"The streets and pavements of the city were littered with the pieces of broken glass bangles as an incalculable number of women broke their bangles in mourning, which Telangana women usually do as per Indian customs on the death of a close relative."
"The Nizam's funeral procession was the biggest non-religious, non-political meeting of people in the history of India till that date."
Millions of people of all religions from different parts of the state entered Hyderabad in trains, buses and bullocks for a last glimpse of their king in a coffin in the King Kothi Palace Camp in Hyderabad. The crowd was so uncontrollable that barricades were installed alongside the road to enable people to move in a queue. D. Bhaskara Rao, chief curator, of the Nizam's Museum stated that an estimated one million (1 million) people were part of the procession.
Other websites[change | change source]
- VOYAGE OF HYDERABAD PART 14 MIR OSMAN ALI KHAN THE 7TH NIZAM.(A Siasat Production)
- REAL VIDEO CLIP OF NIZAMS ERA HYDERABAD TELANGANA STATE!
- SOLDIERS of "NIZAMS of HYDERABAD STATE"
References[change | change source]
- "TIME Magazine Cover: The Nizam of Hyderabad - Feb. 22, 1937".
- Lasania, Yunus Y. (2017-04-26). "100 years of Osmania University, the hub of Telangana agitation".
- "Once the pride of the Nizam, Hyderabad's iconic Osmania hospital now lies in shambles". The News Minute. 2017-01-24.
- "Kacheguda station scripts 100 years of history". The Hans India.
- "Nizam Hyderabad Mir Osman Ali Khan was a perfect secular ruler".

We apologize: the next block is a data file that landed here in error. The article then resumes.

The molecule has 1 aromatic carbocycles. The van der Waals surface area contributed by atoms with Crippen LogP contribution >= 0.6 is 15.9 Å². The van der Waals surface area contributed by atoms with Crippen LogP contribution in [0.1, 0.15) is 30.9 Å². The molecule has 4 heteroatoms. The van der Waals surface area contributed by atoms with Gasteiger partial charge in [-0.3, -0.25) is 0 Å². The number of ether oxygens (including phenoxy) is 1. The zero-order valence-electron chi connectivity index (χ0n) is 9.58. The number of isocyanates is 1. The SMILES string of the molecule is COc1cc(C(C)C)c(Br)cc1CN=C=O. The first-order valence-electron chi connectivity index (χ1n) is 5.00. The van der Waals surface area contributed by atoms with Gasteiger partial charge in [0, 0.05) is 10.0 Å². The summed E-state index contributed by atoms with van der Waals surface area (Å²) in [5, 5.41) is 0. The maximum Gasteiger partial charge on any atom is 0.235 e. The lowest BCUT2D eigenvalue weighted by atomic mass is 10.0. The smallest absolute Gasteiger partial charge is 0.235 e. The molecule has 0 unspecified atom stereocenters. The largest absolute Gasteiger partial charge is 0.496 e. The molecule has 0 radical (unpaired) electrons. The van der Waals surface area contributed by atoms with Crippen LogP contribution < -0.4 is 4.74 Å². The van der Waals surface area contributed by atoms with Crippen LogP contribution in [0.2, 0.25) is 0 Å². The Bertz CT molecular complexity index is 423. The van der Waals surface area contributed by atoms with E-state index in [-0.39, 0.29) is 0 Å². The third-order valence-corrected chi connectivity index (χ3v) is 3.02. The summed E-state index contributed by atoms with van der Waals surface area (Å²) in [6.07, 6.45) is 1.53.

- "A 'miser' who donated generously". thehindu.
- "ORIGIN AND HISTORY".
- "Welcome to Osmania University". Osmania.ac.in. 26 April 1917. Archived from the original on 12 August 2015.
- "Reminiscing the seventh Nizam's enormous contribution to education".
- "Why did Nizam give 5000 kg of gold to India?".
- "NIZAM OF HYDERABAD DONATED 5 TON GOLD TO INDIAN GOVERNMENT".
- "Floarl Tribute to Nizam VII – The Siasat Daily". siasat.com. 25 February 2018. Archived from the original on 22 April 2018.
- "Heritage enthusiasts pay rich tributes to seventh Nizam". The Hindu. 7 April 2018. Archived from the original on 30 December 2018. Retrieved 14 June 2018.
- "In pictures: 50 years ago a sea of people turned up for Death of Hyderabads Last Nizam". thenewsminute.com. 24 February 2017. Archived from the original on 18 December 2017. Retrieved 23 March 2019.
- "The Times Group". The Times of India. Archived from the original on 27 March 2019. Retrieved 2019-03-23.
- "On his 50th death anniversary, the last Nizam of Hyderabad". Hindustan Times. 24 February 2017. Archived from the original on 19 October 2018. Retrieved 16 July 2020.
- "Nizam's opulence has no takers". The Hans India. Archived from the original on 23 August 2018. Retrieved 16 July 2020.
- Syed Akbar (25 February 2017). "Mir Osman Ali Khan: Modern Hyderabad architect and statehood icon, Nizam VII fades into history". The Times of India. Archived from the original on 2 September 2018. Retrieved 16 July 2020.